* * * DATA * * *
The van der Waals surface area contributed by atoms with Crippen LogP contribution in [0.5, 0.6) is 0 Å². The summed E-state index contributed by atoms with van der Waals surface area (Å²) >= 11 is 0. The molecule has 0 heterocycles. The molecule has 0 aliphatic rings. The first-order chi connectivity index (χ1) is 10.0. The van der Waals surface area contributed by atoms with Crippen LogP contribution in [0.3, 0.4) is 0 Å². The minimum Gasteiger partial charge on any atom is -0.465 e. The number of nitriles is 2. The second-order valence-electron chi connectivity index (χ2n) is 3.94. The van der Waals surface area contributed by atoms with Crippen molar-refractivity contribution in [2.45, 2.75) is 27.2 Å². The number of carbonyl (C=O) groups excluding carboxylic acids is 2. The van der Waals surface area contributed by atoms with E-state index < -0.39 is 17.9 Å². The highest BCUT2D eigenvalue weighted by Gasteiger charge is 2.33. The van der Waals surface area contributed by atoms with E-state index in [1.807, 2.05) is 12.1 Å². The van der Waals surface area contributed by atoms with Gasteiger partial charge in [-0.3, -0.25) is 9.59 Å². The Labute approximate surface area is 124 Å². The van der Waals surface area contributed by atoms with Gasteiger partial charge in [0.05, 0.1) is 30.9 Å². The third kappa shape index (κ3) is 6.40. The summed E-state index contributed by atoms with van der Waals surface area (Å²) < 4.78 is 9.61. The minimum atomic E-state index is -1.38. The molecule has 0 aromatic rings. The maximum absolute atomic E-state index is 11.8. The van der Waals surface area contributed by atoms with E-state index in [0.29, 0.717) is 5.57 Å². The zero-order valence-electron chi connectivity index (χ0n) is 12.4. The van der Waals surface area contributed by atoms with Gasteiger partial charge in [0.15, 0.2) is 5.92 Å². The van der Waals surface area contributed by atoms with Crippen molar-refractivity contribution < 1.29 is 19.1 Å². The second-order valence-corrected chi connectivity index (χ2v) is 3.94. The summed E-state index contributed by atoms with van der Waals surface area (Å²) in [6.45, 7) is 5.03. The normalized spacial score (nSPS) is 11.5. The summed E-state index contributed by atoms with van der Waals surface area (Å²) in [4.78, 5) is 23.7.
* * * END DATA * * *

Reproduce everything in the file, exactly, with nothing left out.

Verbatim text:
The van der Waals surface area contributed by atoms with Crippen LogP contribution in [0.5, 0.6) is 0 Å². The summed E-state index contributed by atoms with van der Waals surface area (Å²) >= 11 is 0. The molecule has 0 heterocycles. The molecule has 0 aliphatic rings. The first-order chi connectivity index (χ1) is 10.0. The van der Waals surface area contributed by atoms with Crippen LogP contribution in [0.3, 0.4) is 0 Å². The minimum Gasteiger partial charge on any atom is -0.465 e. The number of nitriles is 2. The second-order valence-electron chi connectivity index (χ2n) is 3.94. The van der Waals surface area contributed by atoms with Crippen molar-refractivity contribution in [2.45, 2.75) is 27.2 Å². The number of carbonyl (C=O) groups excluding carboxylic acids is 2. The van der Waals surface area contributed by atoms with E-state index < -0.39 is 17.9 Å². The highest BCUT2D eigenvalue weighted by Gasteiger charge is 2.33. The van der Waals surface area contributed by atoms with E-state index in [1.807, 2.05) is 12.1 Å². The van der Waals surface area contributed by atoms with Gasteiger partial charge in [-0.3, -0.25) is 9.59 Å². The Labute approximate surface area is 124 Å². The van der Waals surface area contributed by atoms with Gasteiger partial charge in [0.05, 0.1) is 30.9 Å². The third kappa shape index (κ3) is 6.40. The summed E-state index contributed by atoms with van der Waals surface area (Å²) < 4.78 is 9.61. The minimum atomic E-state index is -1.38. The molecule has 0 aromatic rings. The maximum absolute atomic E-state index is 11.8. The van der Waals surface area contributed by atoms with E-state index in [0.29, 0.717) is 5.57 Å². The zero-order valence-electron chi connectivity index (χ0n) is 12.4. The van der Waals surface area contributed by atoms with Gasteiger partial charge in [0.15, 0.2) is 5.92 Å². The van der Waals surface area contributed by atoms with Crippen molar-refractivity contribution < 1.29 is 19.1 Å². The second-order valence-corrected chi connectivity index (χ2v) is 3.94. The summed E-state index contributed by atoms with van der Waals surface area (Å²) in [6.45, 7) is 5.03. The normalized spacial score (nSPS) is 11.5. The summed E-state index contributed by atoms with van der Waals surface area (Å²) in [4.78, 5) is 23.7.